Was Jesus teaching us what we should do to be good?  Or was he showing us the path to healing in our grief – what we need to do to get well?   Could it be that the path to a life that is rich lies in finding feet to wash?
Spend some time this week reflecting on the following:
  1. How has my loss changed me? Are there some positive elements of those changes?
  2. What do I know now that I didn’t know then (before my loss)?  
  3. What one thing could I do right now that I would not have known to do before or not been able to do before?
“For I know the plans I have for you,” declares the Lord, “plans to prosper you and not to harm you, plans to give you hope and a future”.     Jeremiah 29:11

If you are viewing this through the RSS email feed, please know you can find additional information such as previous Posts, Question of the Week and a Bible Verse of the Week at our home site of   

Thursday, May 9, 2013

Workshop Spring 2013 Week 6: Reflections on Heaven

While books about Heaven are interesting, the best book and only definitive authority on the subject is the Word of God.  To help you get started, consider exploring one or all of these means of going deeper with God.

1.  Consider doing a “word search” with the word “Heaven” in your bible or on and read every verse where the word is used.  Then, pick a favorite passage and read it daily for a week.  Meditate on it.  Pray through it.  If there is something you don’t understand, dialogue with God about it – ask Him!

2.  Find a trusted Bible Study on Heaven from our Seeds bookstore and go through it alone or with a friend.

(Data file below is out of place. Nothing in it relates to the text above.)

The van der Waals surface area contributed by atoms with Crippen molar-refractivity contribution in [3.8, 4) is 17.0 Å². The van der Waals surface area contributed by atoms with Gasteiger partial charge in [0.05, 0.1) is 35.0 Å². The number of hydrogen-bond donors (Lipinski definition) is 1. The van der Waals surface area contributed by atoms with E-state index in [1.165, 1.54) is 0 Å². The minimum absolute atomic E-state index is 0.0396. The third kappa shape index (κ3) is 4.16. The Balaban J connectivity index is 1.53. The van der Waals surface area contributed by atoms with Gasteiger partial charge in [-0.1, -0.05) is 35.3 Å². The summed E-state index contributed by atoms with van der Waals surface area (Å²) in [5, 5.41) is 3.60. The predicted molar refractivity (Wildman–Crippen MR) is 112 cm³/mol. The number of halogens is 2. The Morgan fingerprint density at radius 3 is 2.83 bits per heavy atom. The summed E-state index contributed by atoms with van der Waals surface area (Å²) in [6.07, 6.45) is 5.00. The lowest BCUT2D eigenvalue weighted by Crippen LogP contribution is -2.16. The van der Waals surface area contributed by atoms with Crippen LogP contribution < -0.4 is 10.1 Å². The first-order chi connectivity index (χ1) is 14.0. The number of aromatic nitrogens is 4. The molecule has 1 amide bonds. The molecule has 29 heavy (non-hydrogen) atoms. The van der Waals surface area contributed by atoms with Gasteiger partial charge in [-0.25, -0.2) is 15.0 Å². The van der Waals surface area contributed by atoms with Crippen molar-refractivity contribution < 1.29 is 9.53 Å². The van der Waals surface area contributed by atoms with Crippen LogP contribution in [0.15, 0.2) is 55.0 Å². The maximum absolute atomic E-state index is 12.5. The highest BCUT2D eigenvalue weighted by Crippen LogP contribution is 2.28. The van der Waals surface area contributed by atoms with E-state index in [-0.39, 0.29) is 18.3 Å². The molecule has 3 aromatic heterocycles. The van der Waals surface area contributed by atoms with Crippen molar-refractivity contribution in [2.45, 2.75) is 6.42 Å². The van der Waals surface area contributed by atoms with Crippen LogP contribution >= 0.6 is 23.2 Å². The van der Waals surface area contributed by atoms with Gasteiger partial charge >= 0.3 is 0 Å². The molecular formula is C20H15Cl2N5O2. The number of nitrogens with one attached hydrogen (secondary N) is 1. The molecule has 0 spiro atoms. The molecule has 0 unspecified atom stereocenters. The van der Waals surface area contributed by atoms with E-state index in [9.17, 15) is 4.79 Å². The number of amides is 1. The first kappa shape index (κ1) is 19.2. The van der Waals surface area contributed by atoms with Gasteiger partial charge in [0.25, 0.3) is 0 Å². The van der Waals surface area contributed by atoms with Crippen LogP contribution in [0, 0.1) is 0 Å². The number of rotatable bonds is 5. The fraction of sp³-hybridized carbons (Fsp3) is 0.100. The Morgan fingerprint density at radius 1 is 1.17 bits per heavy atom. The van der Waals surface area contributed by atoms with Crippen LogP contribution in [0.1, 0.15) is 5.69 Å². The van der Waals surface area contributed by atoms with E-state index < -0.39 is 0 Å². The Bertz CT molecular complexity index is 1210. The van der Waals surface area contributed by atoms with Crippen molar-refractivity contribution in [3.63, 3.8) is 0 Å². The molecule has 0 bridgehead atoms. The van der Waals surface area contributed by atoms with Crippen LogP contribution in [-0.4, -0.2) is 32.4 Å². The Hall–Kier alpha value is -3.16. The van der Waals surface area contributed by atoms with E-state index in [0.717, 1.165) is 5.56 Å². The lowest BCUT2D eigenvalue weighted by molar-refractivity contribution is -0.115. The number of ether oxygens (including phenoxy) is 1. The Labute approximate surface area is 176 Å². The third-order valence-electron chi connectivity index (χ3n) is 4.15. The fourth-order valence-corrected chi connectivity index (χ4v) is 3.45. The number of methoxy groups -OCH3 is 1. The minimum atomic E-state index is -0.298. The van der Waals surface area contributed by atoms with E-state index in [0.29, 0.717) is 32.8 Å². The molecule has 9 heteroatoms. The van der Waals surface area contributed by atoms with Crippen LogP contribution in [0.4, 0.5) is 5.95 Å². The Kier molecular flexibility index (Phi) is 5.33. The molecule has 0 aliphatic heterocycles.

3.  Listen to the song, “I Can Only Imagine” by MercyMe and try to picture what it might be like.  Why wait, listen right now!   Or listen to the song, “Deep Enough to Dream” by Chris Rice and do the same, imagine!

If you are viewing this through the RSS email feed, please know you can find additional information such as previous Posts, Question of the Week and a Bible Verse of the Week at our home site of

Thursday, May 2, 2013

Workshop 2013 Spring Week 5: Pathways to Joy

" is a mystery because it can happen anywhere, anytime, even under the most unpromising  circumstances, even in the midst of suffering, with tears in its eyes. Even nailed to a tree.”   Frederick Buechner

Joy is a little like riding a bike after neglecting it for years.  No matter how much time or sadness has passed, no matter how many tears we’ve cried, joy is something we never really lose our capacity for.  We smile through our tears, we dance with a limp, we feel it welling up right through our sorrow.  Unexpected joy is a drink of cold water for our souls, a glimpse of beauty in a desert, a sound no symphony could capture.

Pay attention. Without invitation, joy is sneaking into your life.  It comes to heal.  It reminds you and me that there is more to being human than pain.  There are funny babies and puppies. There are soothing sunsets and emerging spring life . . . nests and nestlings, woods of color and newness of life.

And there is a God who loves you.  A God who delights in you.  A God who finds great joy in you.  A God who sneaks joy back into your life.

That slipped-in-laughter, that well-of-joy is a promise.  It shows us that we have not lost our capacity for abundant life.  In time, we will find ourselves back on the bicycle, wind in our hair, head thrown back, laughing again with a capacity we never knew before we experienced grief.

Pay attention. Joy is a mystery.